Twenty-four year-old drag racer Katrina “Kat” Moller died in a high-speed racing accident on Thursday evening at Florida’s Sebring International Raceway while making an exhibition run in her Larsen Motorsports American Dream jet dragster. Moller, from Sarasota, Florida, was making an exhibition pass on a temporary 1/8-mile dragstrip on the famed road course venue’s main straightaway when she crashed and succumbed to her injuries.
According to eyewitness Mark Silver, who was positioned in the spectator area near the starting line, the parachute on Moller’s American Dream dragster failed to deploy at the close of the run.
“She did her normal staging process, then made a full pass. At the 1/8-mile I did see what looked like a small parachute, which is the one that pulls out to deploy the main chute,” Silver explains. “But there was no main chute. After crossing the cones, I saw her swerve all the way into the right lane, then she appeared to hit the right lane wall and kept going. All of the safety personnel and the ambulance went down to the end of the track.”
Although unconfirmed, Moller’s dragster is believed to have struck the wall and/or tire barrier at the turn on the road course at the strip’s terminus.
“It’s so sad that she lost her life,” said Silver. “She did do what she loved to do and she seemed very happy and excited right before she did her run.”
Having grown up around drag racing, Moller began racing Junior Dragsters at the age of eleven. She later competed behind the wheel of a sportsman Mustang, a Super Pro class Chevy Vega, her father’s alcohol-burning Corvettes West dragster, and even her street-legal Corvette. She licensed in a Larsen Motorsports jet dragster in 2013 and began her professional exhibition racing career in 2014.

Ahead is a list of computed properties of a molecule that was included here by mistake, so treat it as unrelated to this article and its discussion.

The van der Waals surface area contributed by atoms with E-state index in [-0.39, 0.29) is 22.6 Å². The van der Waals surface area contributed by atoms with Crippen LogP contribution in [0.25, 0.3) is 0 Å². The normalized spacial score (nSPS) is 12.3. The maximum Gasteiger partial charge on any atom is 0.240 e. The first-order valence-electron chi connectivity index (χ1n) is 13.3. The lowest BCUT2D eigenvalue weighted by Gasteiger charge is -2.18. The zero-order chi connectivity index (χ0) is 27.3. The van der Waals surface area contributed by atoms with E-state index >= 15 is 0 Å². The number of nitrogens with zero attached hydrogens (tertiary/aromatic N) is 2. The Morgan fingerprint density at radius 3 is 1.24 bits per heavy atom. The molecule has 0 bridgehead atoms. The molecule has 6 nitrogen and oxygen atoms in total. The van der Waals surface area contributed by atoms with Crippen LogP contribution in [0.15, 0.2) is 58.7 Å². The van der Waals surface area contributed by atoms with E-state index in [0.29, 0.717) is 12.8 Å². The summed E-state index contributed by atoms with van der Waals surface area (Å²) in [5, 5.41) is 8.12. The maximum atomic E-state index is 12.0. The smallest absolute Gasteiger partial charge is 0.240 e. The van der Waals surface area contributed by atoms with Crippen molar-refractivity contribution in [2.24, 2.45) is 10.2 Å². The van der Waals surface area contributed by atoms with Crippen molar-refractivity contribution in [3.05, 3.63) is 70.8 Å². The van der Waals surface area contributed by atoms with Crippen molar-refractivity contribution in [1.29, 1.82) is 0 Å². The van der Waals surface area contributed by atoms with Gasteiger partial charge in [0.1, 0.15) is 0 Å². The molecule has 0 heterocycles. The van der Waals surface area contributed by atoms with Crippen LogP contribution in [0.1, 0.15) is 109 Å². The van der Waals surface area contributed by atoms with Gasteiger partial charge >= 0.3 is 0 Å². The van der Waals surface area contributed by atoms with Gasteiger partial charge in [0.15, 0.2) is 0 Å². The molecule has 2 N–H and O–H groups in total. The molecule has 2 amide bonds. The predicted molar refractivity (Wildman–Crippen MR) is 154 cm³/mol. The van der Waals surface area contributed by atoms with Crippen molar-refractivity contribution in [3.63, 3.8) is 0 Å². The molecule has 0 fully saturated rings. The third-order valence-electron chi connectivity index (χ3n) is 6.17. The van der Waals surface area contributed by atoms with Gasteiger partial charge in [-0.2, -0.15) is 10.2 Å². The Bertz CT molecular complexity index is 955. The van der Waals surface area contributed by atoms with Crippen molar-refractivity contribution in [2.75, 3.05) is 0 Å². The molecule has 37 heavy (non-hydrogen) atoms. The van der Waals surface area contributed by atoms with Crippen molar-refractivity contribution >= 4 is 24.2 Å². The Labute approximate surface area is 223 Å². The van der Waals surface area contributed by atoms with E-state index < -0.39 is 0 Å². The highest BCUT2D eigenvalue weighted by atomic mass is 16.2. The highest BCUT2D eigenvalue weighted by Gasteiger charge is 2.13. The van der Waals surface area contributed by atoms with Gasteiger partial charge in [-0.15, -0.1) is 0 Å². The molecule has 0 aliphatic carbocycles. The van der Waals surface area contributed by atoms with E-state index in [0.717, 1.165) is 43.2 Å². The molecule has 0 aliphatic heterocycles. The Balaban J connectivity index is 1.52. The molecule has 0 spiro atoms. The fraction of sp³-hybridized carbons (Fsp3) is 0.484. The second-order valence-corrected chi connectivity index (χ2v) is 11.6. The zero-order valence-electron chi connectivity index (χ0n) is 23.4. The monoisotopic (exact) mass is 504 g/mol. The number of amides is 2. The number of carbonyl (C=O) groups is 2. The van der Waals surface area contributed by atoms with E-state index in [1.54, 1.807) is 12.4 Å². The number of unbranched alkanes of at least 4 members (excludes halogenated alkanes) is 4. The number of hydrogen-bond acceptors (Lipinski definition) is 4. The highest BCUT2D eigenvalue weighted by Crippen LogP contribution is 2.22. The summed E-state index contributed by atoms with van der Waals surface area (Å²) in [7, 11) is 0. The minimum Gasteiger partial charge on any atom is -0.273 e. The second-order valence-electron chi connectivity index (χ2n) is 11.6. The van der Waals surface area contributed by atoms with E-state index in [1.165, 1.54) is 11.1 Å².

A former International Baccalaureate student in high school, Moller furthered her studies at the University of South Florida, majoring in Mechanical Engineering while forging her racing career with team owners Elaine and Chris Larsen and their vast jet dragster racing operation. Moller later attended graduate school at Florida Tech.
Chris Larsen, CEO of Larsen Motorsports, expressed his sympathy for Moller’s family in their difficult time, stating, “Kat has been part of our racing family for five years and we cannot begin to express our sorrow. Your prayers in this very difficult time are appreciated.”
“We knew Kat well and were big fans of her personality and her driving skill,” said Wayne Estes, president and general manager of Sebring International Raceway. “Sebring International Raceway and the entire racing community are heartbroken.”
In her final Instagram post made on Wednesday, Moller alluded to her excitement at performing for the crowd at Sebring the following day, commenting “Excited to head to historic @sebringraceway tomorrow night!”
Moller is the second jet dragster pilot killed in an accident on a non-drag-racing-specific circuit in 2018; jet car icon Doug Rose lost his life in August while performing at Michigan’s Norway Speedway in his legendary Green Mamba dragster.